How to annotate the right data?
When starting an annotation project, it is important to select the best data to annotate. In other words: the data that would improve the most your model’s accuracy. Most of the time, you will have more data than the amount you can annotate. Therefore what is the best strategy to adopt in order to maximize my model’s performance?
Explore your dataset
The first thing to do is to monitor your dataset. If your project is about classification, you will probably have an idea of the different classes' repartition. However it may happen that you assumed that two classes were equally frequent in the dataset while in fact one of them has far more occurrences. Since you will annotate on a sample of your dataset, you need to be sure of the different classes’ occurrences. Otherwise your sample would not correspond to reality which would probably lead to performance issues in your model.
Quality vs Quantity
Once you know your dataset, you can sample it and start a first prototype of annotation. In most annotation projects, several people are annotating. Therefore a question is raised: should I use my annotators to annotate as much data as possible (ie one annotator per asset) or should I assign several annotators per asset in order to avoid noisy labels? You probably assume that the annotated data I give to my model, the more accurate it would be. That is correct but a model also needs clean labels to have good performances. Unfortunately, human annotators tend to give wrong labels from time to time which is what we call noise. The only way to smooth that noise is to assign multiple annotators on a given asset. Thus if an annotator A gives a label x to a given asset, and annotators B and C give a label y to this same asset, we would be able to detect that annotators do not agree and therefore check which label is the correct one. This way, we are sure to give clean labels. Moreover it has been proved that giving a cleaned training dataset leads to better performance (cf. https://jair.org/index.php/jair/article/view/12125 and https://l7.curtisnorthcutt.com/confident-learning)
First prototype and performance monitoring
The next step is to build a prototype (reformulate: it is better to have a pipeline quickly). After annotating a few assets, you would be able to train your model on these first assets. By monitoring your model’s performance, you would
probably detect that some categories have less accuracy than others. In order to counter this bad performance different actions are possible. First you can provide more data from this particular category to your model, with the assumption that the more data your model will have, the more accurate it will be. Secondly, you can monitor the agreement between annotators. Some annotation jobs may lead to a disagreement between annotators. It can be caused by a misformulated task or simply a task that is complex. Therefore you can choose to assign more annotators for these specific jobs in order to decrease the noise in labels. Thirdly, in the case of object detection you can choose a more accurate tool. For example you can switch from bounding boxes to polygons while keeping in mind that a more accurate tool requires more time for an annotator which at the end leads to less data annotated.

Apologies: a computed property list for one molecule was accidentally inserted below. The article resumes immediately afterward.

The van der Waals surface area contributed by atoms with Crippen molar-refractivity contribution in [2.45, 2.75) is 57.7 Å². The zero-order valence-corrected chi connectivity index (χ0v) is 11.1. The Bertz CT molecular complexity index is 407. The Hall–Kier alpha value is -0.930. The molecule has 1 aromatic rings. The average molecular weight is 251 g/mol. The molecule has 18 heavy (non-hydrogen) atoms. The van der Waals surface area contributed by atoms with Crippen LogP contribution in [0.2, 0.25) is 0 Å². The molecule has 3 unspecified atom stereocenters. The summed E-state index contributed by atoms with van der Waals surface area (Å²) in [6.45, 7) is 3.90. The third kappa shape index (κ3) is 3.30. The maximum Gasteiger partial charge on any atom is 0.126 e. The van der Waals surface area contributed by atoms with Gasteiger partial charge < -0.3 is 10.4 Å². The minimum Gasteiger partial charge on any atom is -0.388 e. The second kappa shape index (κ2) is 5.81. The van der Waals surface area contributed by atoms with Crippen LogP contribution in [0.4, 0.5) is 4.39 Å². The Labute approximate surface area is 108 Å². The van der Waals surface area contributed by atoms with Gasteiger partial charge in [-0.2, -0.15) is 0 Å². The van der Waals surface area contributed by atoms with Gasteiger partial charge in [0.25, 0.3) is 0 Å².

Fine tuning and continuous improvement:
At this stage, you have a first proof of concept and your model is ready to be deployed on production. Your model already has decent performance but you want to keep improving it with new annotations. As said above, the biggest struggle for a machine learning model is noisy labels. By monitoring the agreement metrics between annotators on a given label, you can detect where the noisy labels are and concentrate your workforce on these assets to smooth the noise and therefore improve your model’s performance.
Another possibility to improve your model’s accuracy is the use of active learning. The idea of active learning is to detect the predictions that your model is the most unsure of and then annotate these assets. This way, your model will be trained on these assets which will lead to an improvement of accuracy.